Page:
Ali Galip and Sariye had three daughters, Atiye, Nazire and Naciye. During the many evenings my grandmother babysat me, I remember listening to her stories, how she grew up as a Pasha’s daughter in a household full of servants, in pomp and circumstance, wearing beautiful clothes and riding in luxurious horse carriages. This all ended in 1906 when Ali Galip was removed from his post and exiled by Sultan Abdulhamid.

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His Excellency Ali Galip Pasha, Governor of Metelin (Lesbos). Source: Family Archives.

As she was growing up, my grandmother was sent to the American School for Girls in Istanbul for several years. The Sultan forbade Muslim girls to attend Christian schools. But she, with her younger sister Naciye, attended this school secretly using non-Muslim names, at the risk of being caught and punished.  My father explains in his memoir:

During Sultan Abdulhamid’s reign, Turkish women were not allowed to attend foreign schools. The way out was to give the name of Victoria to my mother and to enroll her as a Jewish girl in the American College for Girls in Üsküdar. This education had a direct bearing on her enrolling her two sons at Robert College.” (Faruk Kardam, unpublished memoir, 1986)

Nazire’s stories about Sultan Abdulhamid, the life of Pashas and their families, the horse carriages and all, sounded like fairy tales. The history textbooks at school had done an excellent job of annoying me with descriptions and dates of one war after another. These wars were first won by the Ottoman sultans and then lost, finally leading to the destruction of the Ottoman Empire. The new country established in its place, Turkey, had nothing to do with the Ottoman Empire according to my teachers. It seemed as if it was created from scratch. At any rate, who wants to occupy oneself with a defeated, bygone empire? Turkey was going to be modern, Western oriented, and secular. A march towards modernity and Westernization must be made, textbooks told us. We must thank Ataturk for his reforms, including a new alphabet, new calendar, new ways of dress and a new history. By the time I was ready to explore my grandmother’s past, she had passed away. But she did not go without leaving some clues behind.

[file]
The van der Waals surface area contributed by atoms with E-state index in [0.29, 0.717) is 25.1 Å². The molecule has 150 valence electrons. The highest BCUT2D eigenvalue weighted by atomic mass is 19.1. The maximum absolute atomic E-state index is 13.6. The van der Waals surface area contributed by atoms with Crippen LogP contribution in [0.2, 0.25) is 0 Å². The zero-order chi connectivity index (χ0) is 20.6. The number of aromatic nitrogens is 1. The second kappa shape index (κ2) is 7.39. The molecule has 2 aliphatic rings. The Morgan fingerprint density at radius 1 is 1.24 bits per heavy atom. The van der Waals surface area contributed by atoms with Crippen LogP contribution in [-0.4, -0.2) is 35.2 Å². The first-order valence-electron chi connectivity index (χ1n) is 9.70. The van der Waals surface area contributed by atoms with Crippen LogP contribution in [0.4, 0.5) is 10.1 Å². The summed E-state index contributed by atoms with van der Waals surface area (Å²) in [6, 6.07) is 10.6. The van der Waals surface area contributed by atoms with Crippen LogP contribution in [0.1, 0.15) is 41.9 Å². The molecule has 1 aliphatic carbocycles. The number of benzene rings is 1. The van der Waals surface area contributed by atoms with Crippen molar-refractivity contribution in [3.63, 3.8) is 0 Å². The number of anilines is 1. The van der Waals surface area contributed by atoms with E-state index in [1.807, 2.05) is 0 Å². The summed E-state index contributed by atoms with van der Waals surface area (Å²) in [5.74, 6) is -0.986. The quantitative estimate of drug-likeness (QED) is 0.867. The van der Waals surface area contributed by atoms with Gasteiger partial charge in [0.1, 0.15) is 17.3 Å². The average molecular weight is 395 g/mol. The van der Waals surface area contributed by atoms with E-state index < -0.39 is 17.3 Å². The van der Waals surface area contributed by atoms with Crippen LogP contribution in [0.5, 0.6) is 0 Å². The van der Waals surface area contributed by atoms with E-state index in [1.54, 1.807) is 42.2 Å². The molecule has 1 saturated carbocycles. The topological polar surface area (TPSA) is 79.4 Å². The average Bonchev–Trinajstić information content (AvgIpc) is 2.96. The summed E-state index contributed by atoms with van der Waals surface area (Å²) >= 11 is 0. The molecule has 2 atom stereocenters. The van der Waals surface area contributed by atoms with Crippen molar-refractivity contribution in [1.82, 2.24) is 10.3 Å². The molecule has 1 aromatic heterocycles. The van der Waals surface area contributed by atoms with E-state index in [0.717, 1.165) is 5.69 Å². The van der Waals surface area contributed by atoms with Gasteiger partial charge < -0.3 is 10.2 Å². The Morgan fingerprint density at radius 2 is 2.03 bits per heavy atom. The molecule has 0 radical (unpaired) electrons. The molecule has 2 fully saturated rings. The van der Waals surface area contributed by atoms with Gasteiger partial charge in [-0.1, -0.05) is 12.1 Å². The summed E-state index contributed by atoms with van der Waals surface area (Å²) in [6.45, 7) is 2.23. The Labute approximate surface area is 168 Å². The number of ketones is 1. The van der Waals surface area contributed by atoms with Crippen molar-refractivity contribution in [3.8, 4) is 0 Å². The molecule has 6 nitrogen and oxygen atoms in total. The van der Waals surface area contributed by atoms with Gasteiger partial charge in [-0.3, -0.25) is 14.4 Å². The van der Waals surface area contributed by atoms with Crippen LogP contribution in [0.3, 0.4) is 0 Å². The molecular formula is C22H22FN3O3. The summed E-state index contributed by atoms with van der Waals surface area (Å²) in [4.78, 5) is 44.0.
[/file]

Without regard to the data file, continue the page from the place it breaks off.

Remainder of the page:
When Ekin abla, my cousin, and her husband Özdemir visited Nazire in the 1970s, she handed them a folder and said to them: This folder contains the biographies of our family elders. Please keep it safe. It seems odd that she didn’t trust her own sons for the safekeeping of this folder. Ekin abla saved it. Years later, she stumbled across it and became curious about its contents. Inside the folder was a notebook that looked like an old accounting notebook. Its pages had turned yellow. It had columns for dates, explanations and expenditures. Its pages were filled in Arabic script. She couldn’t read them, as Turkey had switched to the Latin Alphabet in 1927. But her mother could.

This notebook contained two biographies. Nazire’s father, Ali Galip, had written his autobiography, as well as the biography of his father, Mustafa Lutfullah Efendi. The latter was signed Ali, Shishli, Istanbul and dated 1933, but his own  autobiography did not have a date. Ali Galip explained in his autobiography that the family’s ancestry went back to Gazi Mihalzades: